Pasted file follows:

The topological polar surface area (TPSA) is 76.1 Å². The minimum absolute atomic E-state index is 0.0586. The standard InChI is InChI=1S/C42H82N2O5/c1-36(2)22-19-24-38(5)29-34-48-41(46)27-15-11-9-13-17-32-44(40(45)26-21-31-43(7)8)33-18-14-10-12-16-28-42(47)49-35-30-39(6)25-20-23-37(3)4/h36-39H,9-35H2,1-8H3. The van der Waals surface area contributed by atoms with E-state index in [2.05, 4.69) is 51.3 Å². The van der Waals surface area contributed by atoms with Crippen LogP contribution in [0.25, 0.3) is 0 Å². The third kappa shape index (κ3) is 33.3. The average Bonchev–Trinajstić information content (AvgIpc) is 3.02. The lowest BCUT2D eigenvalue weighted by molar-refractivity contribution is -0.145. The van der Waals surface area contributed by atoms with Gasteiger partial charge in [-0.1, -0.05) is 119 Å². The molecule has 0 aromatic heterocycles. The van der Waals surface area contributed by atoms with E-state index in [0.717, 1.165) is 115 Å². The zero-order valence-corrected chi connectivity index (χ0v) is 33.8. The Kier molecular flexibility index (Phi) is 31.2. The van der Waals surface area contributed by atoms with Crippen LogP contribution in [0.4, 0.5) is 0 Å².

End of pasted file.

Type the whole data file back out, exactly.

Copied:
The topological polar surface area (TPSA) is 76.1 Å². The minimum absolute atomic E-state index is 0.0586. The standard InChI is InChI=1S/C42H82N2O5/c1-36(2)22-19-24-38(5)29-34-48-41(46)27-15-11-9-13-17-32-44(40(45)26-21-31-43(7)8)33-18-14-10-12-16-28-42(47)49-35-30-39(6)25-20-23-37(3)4/h36-39H,9-35H2,1-8H3. The van der Waals surface area contributed by atoms with E-state index in [2.05, 4.69) is 51.3 Å². The van der Waals surface area contributed by atoms with Crippen LogP contribution in [0.25, 0.3) is 0 Å². The third kappa shape index (κ3) is 33.3. The average Bonchev–Trinajstić information content (AvgIpc) is 3.02. The lowest BCUT2D eigenvalue weighted by molar-refractivity contribution is -0.145. The van der Waals surface area contributed by atoms with Gasteiger partial charge in [-0.1, -0.05) is 119 Å². The molecule has 0 aromatic heterocycles. The van der Waals surface area contributed by atoms with E-state index in [0.717, 1.165) is 115 Å². The zero-order valence-corrected chi connectivity index (χ0v) is 33.8. The Kier molecular flexibility index (Phi) is 31.2. The van der Waals surface area contributed by atoms with Crippen LogP contribution in [0.4, 0.5) is 0 Å².